Harvest Festival

Harvest Festival


At St James's, Harvest Festival is generally celebrated on the first Sunday in October with an All-age service. St James's Players accompany the hymns and play other music during the service. The uniformed groups join the service and participate by carrying their flags in a colourful parade through the church. The service includes stories, songs, prayers and activities for the young and the not so young 2017 Harvest Service sheet. Have a look at the photo albums 2016 Harvest Festival and 2017 Harvest Festival

Harvest goodsSt James's Church is always beautifully decorated with flowers, fruit, vegetables and in the past a large loaf in the shape of a wheatsheaf. Harvest Festival reminds us of all the good things God gives us and so we give thanks by singing, praying and decorating our churches with flowers and food. Usually people bring gifts of tinned and dried goods and also harvest produce. These are later given to people in need, either locally, or perhaps in other countries. We say thank you to God for the harvest and share with others who are not so fortunate.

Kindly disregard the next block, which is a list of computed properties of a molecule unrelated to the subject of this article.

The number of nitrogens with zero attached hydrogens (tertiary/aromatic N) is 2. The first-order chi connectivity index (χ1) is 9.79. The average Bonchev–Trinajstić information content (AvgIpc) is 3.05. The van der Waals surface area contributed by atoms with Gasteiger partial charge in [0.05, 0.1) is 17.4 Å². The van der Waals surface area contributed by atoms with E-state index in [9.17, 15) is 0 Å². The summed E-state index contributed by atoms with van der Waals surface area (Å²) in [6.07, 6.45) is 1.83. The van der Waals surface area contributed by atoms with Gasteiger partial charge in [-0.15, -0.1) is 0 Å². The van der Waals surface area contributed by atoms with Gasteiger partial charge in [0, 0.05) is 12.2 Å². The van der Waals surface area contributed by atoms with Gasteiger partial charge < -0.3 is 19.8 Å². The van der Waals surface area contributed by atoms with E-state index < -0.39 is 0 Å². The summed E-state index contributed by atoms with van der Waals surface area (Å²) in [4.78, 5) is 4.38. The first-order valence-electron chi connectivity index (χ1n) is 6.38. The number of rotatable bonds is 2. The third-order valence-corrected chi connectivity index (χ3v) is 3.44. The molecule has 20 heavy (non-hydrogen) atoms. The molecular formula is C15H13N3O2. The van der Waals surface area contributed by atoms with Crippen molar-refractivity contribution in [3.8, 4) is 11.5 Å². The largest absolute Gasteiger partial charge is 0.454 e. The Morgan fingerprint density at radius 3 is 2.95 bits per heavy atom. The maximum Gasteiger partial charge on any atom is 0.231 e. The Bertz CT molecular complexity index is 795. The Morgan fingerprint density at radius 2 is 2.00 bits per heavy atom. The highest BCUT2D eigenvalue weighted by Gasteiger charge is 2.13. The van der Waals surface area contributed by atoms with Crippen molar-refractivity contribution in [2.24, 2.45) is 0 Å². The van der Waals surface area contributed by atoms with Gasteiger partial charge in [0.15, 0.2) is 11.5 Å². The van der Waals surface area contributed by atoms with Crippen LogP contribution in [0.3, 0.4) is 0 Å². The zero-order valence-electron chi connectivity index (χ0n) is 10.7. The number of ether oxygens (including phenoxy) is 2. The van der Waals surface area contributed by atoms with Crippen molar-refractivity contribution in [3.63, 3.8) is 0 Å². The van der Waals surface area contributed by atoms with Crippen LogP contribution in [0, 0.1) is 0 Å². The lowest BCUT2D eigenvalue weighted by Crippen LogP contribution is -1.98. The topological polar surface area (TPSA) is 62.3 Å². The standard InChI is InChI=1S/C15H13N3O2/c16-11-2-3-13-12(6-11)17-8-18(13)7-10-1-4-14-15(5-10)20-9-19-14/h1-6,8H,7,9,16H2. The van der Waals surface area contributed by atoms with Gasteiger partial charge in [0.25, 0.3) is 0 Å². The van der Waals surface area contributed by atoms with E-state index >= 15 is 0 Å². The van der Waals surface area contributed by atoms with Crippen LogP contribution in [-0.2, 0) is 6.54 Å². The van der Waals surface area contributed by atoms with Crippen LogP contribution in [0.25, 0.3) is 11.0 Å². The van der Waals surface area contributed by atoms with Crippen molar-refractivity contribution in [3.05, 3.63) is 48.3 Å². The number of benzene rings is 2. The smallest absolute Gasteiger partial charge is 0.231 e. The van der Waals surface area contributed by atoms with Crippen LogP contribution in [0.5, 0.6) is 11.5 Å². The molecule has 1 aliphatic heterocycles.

The Christian tradition of giving at harvest-time goes right back to Biblical times. The Jews gave a tenth of their harvest to God. This was known as a tythe or tithe. And in this country farmers had to give a tithe of everything that came from the ground. Tithes were payments in kind (crops, wool, milk etc.) which were an agreed proportion of the yearly profits of cultivation or farming. They were given by parishioners for the support of their parish church and its clergy. Grain was stored in huge tithe barns, some of which can still be seen today.

This law was scrapped by the Tithe Act in 1936. However, many Christians still choose to give some of their income to the church throughout the year - for some, a tenth of the money they earn. At harvest-time, giving food reminds us that God has provided for our needs throughout another year.

Looking back

Harvest Festival (2016 photo album)
Sacks of Rice and some English Lessons (2001 October) (article)
Harvest Thanksgiving (1973 November) (article)
Harvest Festival (1885 October) (article)